For this hand stitching, I used Spaghetti and Fruitti [WonderFil Threads] 12 wt. cotton threads. They come in a broad range of beautiful solid and variegated colors. Thread colors were chosen to complement the color of the fabric patches and the color scheme of the jacket.

Stitching on yarn-dyed fabrics
Hand stitching is a dream with the yarn-dyed wovens! You've gotta try it. Really.
Detail: running stitches with 12 wt. cotton thread from WonderFil Threads,
 ikat, and Primitive Stars yarn-dyed wovens from Diamond Textiles.
The thread color for stitching on the cream-colored ikat is Fruitti FT17, a variegated color story of soft lavender, pale periwinkle and a subtle hint of magenta, called "Mountains." 
Jacket pocket with hand stitched decorative band.
The jacket pocket fabric is from a Riverwoods fabric collection by Janine Burke. Looks like a hand-dyed, doesn't it? It's actually a printed fabric, so it's a "hand-dyed look at an affordable price." Quilters and quilt shops—please ask me about availability of this fabric line.

This shows the hand stitches from the lining (inside). It might look like a lot of stitches, but the process is quiet, rhythmic and relaxing—and a nice break from machine quilting.
Hand stitching on jacket (lining side).
This jacket has two buttons and button loop closures. You can see the streaks of raspberry color in the variegated thread in this photo [YLI 40 wt. cotton, color 15V Vineyard].
Button loop closure.
The sleeve detail—machine and hand stitching. I like the juxtaposition!
Sleeve with ikat fabric patch.
My completed jacket. It's a little boro and a little blue.
Primitive Stars jacket with ikat and slow stitching.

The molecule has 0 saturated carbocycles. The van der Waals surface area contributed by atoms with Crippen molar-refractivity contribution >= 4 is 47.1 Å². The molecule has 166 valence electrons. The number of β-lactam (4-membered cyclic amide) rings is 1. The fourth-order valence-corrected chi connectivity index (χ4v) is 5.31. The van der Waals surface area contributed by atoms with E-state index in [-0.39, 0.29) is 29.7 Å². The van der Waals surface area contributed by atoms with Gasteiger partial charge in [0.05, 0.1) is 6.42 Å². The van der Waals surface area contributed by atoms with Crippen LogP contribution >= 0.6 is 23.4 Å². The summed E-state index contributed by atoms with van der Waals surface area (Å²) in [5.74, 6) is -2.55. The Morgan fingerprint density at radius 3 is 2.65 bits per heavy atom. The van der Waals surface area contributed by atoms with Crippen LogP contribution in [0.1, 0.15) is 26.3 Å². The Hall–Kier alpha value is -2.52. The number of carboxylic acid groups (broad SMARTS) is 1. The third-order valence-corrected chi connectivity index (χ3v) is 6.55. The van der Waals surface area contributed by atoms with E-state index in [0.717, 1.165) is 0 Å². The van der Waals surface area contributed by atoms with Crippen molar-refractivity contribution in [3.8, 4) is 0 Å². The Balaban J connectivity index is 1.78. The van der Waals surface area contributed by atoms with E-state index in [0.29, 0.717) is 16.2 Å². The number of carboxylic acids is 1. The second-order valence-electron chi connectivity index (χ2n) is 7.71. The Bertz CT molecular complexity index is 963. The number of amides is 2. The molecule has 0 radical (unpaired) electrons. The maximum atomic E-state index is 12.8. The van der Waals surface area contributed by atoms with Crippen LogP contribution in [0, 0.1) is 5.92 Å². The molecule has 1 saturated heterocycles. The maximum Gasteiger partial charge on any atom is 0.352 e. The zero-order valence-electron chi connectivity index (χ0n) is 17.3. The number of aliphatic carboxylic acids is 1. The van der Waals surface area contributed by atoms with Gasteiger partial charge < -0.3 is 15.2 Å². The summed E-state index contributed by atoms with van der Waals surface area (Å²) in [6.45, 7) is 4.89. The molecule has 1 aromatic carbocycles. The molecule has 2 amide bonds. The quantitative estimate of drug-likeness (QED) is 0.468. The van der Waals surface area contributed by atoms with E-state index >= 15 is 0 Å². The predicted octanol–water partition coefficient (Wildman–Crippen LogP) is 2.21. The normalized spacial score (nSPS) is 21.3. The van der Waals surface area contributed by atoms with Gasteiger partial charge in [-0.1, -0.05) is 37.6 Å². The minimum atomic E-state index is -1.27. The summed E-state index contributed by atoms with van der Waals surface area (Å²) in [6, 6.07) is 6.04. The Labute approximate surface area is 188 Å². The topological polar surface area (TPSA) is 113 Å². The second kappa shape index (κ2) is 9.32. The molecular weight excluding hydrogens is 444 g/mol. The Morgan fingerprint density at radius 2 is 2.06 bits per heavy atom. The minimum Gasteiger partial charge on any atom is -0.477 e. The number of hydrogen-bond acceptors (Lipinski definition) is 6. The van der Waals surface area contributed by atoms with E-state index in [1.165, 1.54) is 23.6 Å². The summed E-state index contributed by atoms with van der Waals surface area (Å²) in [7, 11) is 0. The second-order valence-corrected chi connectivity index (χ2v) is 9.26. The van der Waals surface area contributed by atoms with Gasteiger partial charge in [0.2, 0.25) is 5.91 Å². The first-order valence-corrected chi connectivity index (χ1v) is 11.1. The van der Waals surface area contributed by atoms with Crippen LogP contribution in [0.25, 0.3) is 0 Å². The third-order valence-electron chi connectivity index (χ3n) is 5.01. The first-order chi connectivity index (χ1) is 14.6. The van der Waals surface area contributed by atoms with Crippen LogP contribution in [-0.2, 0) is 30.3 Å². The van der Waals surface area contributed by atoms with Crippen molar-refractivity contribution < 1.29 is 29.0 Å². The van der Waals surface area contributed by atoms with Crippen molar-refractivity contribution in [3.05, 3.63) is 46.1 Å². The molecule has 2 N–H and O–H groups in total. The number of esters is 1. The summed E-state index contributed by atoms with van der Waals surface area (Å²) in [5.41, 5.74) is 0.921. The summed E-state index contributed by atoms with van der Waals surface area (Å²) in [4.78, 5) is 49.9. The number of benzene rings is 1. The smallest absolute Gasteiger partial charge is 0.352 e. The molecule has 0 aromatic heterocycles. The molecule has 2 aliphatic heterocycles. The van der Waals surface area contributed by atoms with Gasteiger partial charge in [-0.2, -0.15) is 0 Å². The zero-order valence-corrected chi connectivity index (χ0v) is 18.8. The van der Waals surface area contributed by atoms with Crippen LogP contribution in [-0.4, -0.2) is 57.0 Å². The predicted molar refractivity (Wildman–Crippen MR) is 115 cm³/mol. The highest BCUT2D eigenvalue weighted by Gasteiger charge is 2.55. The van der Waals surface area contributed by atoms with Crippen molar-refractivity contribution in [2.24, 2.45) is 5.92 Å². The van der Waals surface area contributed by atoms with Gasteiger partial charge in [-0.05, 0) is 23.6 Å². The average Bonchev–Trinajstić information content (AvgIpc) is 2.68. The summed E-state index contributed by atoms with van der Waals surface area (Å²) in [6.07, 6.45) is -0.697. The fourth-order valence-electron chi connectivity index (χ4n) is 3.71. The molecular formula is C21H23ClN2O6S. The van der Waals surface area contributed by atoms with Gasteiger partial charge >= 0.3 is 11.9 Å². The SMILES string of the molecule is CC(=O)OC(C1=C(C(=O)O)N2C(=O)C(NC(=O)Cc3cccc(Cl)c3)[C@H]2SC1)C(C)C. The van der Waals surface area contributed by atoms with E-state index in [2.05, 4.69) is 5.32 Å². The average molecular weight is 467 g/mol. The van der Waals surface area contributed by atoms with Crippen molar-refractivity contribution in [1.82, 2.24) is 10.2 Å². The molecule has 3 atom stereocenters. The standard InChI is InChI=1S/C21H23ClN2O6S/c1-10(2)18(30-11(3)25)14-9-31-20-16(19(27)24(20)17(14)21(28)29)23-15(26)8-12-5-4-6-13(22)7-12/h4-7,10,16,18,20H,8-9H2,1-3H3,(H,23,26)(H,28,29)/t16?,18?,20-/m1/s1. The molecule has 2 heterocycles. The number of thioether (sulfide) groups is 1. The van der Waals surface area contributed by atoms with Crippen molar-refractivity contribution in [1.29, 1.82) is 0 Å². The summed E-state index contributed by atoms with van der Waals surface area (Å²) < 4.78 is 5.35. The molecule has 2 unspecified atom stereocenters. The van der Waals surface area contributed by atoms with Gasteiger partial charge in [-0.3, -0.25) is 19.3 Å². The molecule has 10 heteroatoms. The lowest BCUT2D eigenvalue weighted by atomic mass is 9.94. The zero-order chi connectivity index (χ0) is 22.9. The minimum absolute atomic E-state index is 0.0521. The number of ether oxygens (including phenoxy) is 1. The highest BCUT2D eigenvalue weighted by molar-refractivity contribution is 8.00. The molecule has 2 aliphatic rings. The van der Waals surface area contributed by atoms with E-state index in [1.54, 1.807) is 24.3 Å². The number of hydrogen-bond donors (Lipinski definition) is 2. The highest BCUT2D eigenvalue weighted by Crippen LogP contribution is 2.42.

Make a jacket, make a friend
And here I am at the International Quilt Market [wearing my jacket] with Maria Shell, quilt artist and newly-published author with her first book, Improv Patchwork: Dynamic Quilts made with Line and Shape. We met in the Houston airport waiting for the Super Shuttle. We both knew immediately where the other was going (wink, wink). You can usually tell someone's a quilter by the clothes they're wearing. (My ikat jacket was a dead give-away.) We struck up a conversation in the shuttle van and in no time found ourselves at the hotel.
Me with Maria Shell and my autographed copy of
her new book, "Improv Patchwork."
Make yourself an artwear jacket. Patchwork... appliqué... kantha stitching... boro with beautiful threads... whatever techniques and materials satisfy your current afflatus (creative impulse). It will start a conversation and you might make a new friend.

Saturday, November 4, 2017

Primitive Stars, ikat and slow stitiching a new jacket

Primitive Stars, ikat jacket (back view).
A jacket—particularly one with a minimal number of seams and pattern pieces—presents a vacant canvas for creative stitching, surface design, and experimenting with patchwork. For fiber artists and garment makers, what better reason is there for pulling out favorite fabrics, threads and treasured scraps and making one?

For my two previous jackets (see this blog post and the photo collage in this post), I used yarn-dyed wovens. These textiles are from Diamond Textiles [don't be fooled by the thinner, copycats] and I am still captivated by the rich, textured designs and the way the threads and stitches present themselves on these fabrics.

My recent jacket finish—just in time for Fall Quilt Market, I might add—combines one of Diamond Textiles' ikats, the blue-grey colorway from the Primitive Stars collection, and a few scraps of yarn-dyed and commercial print fabrics.

Three layers
As with most of my quilted wearables, there are three layers:
  • an outside fashion fabric (pieced or wholecloth),
  • a middle layer (typically flannel or muslin), 
  • a lining fabric,